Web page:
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EC number: 944-552-9 | CAS number: -
In the gastrointestinal tract proteins and polypeptides are broken down into a mixture of subunits that are sufficiently small for absorption (i.e. amino acids, di-and tripeptides). Degradation of peptides within the lumen of the gastrointestinal tract may be due to instability in an acidic environment, metabolism by digestive enzymes or luminal microorganisms. Proteolysis starts in the stomach in the presence of pepsin and continues throughout the intestine. Luminal degradation of peptides is caused by enzymes released from the pancreas into the intestine (Hamman et al. 2005). For the polypeptide calcitonin (consisting of 32 amino acids and a MW of 3.4 kDa i.e. comparable to liraglutide precusor) Smart et al. (2014) reported 100% degradation during one hour in artificial intestinal fluid and after only 5 minutes in intestinal fluid from rats. For the active pharmaceutical ingredient liraglutide an oral absorption rate of 0.02% has been found in rats orally dosed in combination with a carrier expected to enhance oral absorption (Novo Nordisk 2015). Thus, oral exposure to liraglutide precusor is not expected to lead to any significant absorption due to rapid degradation in the gastrointestinal tract.
Liraglutide precursor and the read-across source substances are large proteinaceous molecule and absorption through the skin is expected to be low. Skin is generally considered as a very effective barrier for larger molecules such as polypeptides and proteins. For smaller molecules it has been shown that dermal penetration and absorption has a steep decline when the molecular size of a chemical exceeds 500 Dalton (Bos et al., 2000; Heinemann et al., 2001). An absorption at a very low percentage of insulin (a polypeptide where dermal absorption has been intensively studied) has been observed in hairless mice when applying an electrical potential across the skin (iontophoresis) with the aim of promoting the skin penetration (Heinemann et al. 2001). Thus, under normal conditions, systemic uptake from dermal exposure to insulin and similar proteins/ polypetides is considered to be very low / insignificant.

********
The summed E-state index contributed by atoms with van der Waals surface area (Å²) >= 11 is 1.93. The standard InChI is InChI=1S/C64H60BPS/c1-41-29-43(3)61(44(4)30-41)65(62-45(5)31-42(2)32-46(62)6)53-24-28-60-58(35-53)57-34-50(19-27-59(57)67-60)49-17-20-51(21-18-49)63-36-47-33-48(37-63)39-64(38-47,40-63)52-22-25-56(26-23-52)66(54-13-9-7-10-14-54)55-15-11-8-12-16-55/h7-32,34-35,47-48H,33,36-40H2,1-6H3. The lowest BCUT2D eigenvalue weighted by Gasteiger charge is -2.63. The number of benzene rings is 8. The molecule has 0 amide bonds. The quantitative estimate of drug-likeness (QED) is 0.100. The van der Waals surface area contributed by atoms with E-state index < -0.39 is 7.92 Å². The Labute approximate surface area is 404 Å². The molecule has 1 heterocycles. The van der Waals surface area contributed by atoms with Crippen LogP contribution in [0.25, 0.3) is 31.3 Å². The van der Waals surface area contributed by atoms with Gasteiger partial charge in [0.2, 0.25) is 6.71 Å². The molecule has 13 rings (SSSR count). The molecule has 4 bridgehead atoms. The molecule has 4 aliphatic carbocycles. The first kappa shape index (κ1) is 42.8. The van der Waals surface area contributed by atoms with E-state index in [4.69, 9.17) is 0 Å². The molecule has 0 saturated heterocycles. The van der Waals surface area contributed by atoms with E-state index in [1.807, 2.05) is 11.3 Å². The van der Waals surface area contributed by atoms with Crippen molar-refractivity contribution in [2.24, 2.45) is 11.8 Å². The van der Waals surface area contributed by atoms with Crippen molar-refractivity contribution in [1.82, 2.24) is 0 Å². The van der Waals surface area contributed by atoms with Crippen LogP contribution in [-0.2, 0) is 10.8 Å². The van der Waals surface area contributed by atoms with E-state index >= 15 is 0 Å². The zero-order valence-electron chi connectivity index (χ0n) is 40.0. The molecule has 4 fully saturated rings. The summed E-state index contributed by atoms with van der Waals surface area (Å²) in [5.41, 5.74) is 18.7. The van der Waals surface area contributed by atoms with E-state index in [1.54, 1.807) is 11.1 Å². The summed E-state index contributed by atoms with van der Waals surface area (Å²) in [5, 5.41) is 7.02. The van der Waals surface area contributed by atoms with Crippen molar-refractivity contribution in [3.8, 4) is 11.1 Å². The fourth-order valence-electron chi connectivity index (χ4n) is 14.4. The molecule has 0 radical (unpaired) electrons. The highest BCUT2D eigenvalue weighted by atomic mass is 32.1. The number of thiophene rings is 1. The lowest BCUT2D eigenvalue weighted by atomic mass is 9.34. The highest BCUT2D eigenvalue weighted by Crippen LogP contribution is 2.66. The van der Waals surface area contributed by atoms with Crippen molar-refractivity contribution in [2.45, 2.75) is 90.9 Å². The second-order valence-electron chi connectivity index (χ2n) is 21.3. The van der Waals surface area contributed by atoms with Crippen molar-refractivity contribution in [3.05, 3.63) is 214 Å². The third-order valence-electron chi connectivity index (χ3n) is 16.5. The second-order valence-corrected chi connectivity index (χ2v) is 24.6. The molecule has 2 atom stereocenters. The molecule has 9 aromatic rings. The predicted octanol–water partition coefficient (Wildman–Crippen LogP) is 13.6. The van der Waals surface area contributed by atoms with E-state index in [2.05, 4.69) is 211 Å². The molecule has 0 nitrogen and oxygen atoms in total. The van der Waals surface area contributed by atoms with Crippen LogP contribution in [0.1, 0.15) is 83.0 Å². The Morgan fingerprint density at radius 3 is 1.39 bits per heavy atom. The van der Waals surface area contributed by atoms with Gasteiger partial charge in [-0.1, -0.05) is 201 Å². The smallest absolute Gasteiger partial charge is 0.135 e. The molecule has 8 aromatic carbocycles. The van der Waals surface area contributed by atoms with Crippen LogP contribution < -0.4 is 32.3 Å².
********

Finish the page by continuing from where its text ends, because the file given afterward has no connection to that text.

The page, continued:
Pfister et al.(2014) reviewed data on the bioavailability of selected peptides and proteins in relation to inhalation exposure. For calcitonin having a similar molecular size as liraglutide precusor an absorption rate of 11.5-17% was found after intratracheal instillation in rats. Thus, systemic absorption to a certain extent may be expected in relation to inhalational exposure to liraglutide precursor.
For human GLP-1 a half-life in blood of < 2 minutes was found as the substance is rapidly degraded by the enzyme dipeptidyl peptidase 4. The same rapid degradation can be assumed for liraglutide precursor due to the almost identical structure.
No studies regarding identification of metabolites of liraglutide precusor or liraglutide and semaglutide have been conducted. As for human insulin a fast degradation of liraglutide precursor into inactive fragments is expected. The amino acids from the substance is expected to take part in the general metabolic pool of the body.
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